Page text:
In August 2019, the Student Learning Hub launched with the opening of UTS Central – a one-stop-shop for students to have their questions answered. The past year has taught us some key lessons on how to best provide students with support services.
1. The right information in the right place
Students look for support information when they have an immediate need, and finding multiple pages that contradict each other is a significant source of stress. A single, trusted source of information that is up-to-date, easy to locate and from a credible and relevant source makes our students lives much easier.
You have to check all of these places and you just don’t want to do it.UTS Student
I feel like dropping out because I can’t access information easy and have to search for it.UTS Student
2. The right help at the right time
Providing all the information to students at once may seem helpful but it is often overwhelming. Building on work from LX Transformation (LXT) and MCU, the Hub uses data from enquiry and service points, and student feedback to build a sessional student journey of services, engagements and the most relevant information (from a single source) to students as they need it during session.
We compared our data to feedback from the FFYE Forum in September, and we noticed a significant gap between students asking for advice from academics and accessing support services. Our next step is working with faculty to bridge that gap so students get the help they need sooner.
3. Students are looking for support based on their needs (not our organisational units)
If I didn’t know what that service was, I’d never click on it. But this is much easier.UTS Student
When students go looking for information or help, they seek it based on their most immediate pain-point, not how our units are organised. In 2019, LXT co designed a support framework through a human centred design process with students that recontextualises what we do, to how a student sees us. This framework has been implemented on the Supporting Online Study page to assist students in the transition to remote learning.
All the clear headings made it easy to go to the relevant page/ information you’re looking for.UTS Student
4. Belonging and the student identity matters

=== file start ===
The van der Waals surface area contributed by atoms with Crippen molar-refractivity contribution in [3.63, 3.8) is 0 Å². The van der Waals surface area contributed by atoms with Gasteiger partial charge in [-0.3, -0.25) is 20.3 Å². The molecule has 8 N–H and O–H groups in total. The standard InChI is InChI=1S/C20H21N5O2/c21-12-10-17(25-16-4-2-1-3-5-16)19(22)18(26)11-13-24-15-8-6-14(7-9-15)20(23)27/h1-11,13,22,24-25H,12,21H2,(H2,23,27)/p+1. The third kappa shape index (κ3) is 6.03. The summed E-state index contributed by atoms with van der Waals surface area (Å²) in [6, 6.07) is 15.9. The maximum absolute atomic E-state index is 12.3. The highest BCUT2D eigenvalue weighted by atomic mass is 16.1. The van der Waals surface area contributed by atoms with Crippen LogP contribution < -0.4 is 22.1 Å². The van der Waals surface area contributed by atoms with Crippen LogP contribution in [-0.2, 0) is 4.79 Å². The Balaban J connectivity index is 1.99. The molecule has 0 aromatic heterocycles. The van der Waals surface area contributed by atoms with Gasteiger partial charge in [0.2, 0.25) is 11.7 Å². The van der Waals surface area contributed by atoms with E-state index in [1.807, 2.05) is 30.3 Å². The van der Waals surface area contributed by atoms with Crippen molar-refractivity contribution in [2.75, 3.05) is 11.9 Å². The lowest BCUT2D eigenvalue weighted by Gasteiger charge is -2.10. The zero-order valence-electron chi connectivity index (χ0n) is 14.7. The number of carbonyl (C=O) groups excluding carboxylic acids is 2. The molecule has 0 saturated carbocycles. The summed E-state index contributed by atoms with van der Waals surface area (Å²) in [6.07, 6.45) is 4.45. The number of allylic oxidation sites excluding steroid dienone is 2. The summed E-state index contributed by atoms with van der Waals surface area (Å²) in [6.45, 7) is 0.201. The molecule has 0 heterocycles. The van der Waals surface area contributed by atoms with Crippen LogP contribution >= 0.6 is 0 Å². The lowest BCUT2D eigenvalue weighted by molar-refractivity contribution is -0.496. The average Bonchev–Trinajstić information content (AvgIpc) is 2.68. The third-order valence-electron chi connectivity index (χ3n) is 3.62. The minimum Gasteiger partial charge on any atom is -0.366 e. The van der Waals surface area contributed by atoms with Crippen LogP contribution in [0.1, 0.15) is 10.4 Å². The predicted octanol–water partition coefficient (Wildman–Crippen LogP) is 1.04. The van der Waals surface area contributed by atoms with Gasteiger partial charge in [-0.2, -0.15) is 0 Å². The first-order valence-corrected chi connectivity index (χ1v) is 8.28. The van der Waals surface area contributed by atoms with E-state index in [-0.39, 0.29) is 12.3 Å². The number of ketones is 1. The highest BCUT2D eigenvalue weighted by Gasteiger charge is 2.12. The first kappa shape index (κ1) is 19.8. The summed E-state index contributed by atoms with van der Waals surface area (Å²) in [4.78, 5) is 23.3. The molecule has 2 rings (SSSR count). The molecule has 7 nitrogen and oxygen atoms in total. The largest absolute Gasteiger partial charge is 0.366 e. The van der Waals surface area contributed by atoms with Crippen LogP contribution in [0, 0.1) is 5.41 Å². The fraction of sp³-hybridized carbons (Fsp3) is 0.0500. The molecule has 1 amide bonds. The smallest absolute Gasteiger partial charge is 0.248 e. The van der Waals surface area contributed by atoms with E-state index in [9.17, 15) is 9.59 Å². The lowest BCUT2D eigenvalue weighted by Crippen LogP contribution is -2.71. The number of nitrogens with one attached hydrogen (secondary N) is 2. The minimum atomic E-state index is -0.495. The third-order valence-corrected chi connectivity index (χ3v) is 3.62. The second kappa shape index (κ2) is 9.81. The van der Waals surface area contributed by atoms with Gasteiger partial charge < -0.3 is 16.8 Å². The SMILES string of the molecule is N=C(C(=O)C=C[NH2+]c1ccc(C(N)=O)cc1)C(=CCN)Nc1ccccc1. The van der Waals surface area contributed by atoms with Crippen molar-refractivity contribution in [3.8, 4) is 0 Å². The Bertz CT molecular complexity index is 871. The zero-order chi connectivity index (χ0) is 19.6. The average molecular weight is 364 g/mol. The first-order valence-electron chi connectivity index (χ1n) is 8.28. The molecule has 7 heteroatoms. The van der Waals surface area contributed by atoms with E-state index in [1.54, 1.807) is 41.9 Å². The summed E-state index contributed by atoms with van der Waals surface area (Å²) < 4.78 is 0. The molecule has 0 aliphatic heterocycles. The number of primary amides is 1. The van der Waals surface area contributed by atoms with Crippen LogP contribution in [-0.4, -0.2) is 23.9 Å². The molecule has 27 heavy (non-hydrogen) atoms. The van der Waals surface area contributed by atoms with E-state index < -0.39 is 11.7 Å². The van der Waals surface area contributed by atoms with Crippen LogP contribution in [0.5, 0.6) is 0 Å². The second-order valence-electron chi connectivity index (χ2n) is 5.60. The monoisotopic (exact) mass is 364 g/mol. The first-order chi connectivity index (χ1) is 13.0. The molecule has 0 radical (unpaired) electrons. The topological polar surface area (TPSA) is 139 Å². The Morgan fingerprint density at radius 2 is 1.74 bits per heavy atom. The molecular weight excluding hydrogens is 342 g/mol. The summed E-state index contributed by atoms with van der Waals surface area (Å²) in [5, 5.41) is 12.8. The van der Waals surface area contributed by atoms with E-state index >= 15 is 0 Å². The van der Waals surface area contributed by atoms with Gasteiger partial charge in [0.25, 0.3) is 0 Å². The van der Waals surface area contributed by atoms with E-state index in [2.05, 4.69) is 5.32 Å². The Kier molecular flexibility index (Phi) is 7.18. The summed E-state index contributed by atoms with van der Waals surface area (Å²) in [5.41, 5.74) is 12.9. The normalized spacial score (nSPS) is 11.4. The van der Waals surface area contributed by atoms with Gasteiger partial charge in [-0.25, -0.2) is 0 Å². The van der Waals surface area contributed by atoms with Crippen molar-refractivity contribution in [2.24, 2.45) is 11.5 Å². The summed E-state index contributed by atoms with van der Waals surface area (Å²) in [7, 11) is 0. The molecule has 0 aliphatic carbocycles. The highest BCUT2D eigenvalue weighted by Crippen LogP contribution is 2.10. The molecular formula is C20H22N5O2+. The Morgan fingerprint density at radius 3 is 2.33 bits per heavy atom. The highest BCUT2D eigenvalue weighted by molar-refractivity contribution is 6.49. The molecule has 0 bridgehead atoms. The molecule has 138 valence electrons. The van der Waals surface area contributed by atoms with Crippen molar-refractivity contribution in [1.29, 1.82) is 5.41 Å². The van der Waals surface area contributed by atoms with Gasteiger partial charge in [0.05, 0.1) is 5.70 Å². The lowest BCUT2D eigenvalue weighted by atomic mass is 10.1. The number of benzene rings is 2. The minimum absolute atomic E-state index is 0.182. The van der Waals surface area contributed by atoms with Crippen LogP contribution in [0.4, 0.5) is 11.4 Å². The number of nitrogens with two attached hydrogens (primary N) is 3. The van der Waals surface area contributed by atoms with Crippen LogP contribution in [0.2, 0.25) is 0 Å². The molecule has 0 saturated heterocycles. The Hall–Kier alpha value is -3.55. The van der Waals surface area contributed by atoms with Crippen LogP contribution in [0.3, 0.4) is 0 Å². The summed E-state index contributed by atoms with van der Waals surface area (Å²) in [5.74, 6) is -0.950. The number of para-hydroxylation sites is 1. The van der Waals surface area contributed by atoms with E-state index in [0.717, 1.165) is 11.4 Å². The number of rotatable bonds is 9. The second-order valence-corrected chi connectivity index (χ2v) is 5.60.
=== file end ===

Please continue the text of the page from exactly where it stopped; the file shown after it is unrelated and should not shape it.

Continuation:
When students are asked to articulate what a better UTS experience looks like, it always involves a sense of belonging: a shared identity as students and being part of a broader UTS community. For newer students, that sense of belonging is tied to learning how to be a uni student: what a uni student does and how this is different to their previous experiences of study.
We’ve been working closely with various projects around campus, including the 2020 Student Forum, to see how we can build belonging and support the development of a student identity.
5. Quality engagement comes when we talk with students, not to them
The tone changes when they realise I’m a student too. They are more likely to open up.Student Learning Hub Guide
We’ve observed some interesting behaviours in students that have changed the way we operate our enquiry services:
Casual activities such as games, craft, or food break down barriers in communication between Hub Guides and students. A service enquiry is instead a conversation where students can feel heard and understood – assisting us to provide the most relevant advice.
We have also found that students will ask each other or approach us in small groups to have common questions answered. Striking the balance between being approachable but not always approaching students has been key here. Students may shy away from us when they see brochures or if we seem too keen on the hard sell.
The Student Learning Hub is located on level 4 of UTS Central or on the UTS website.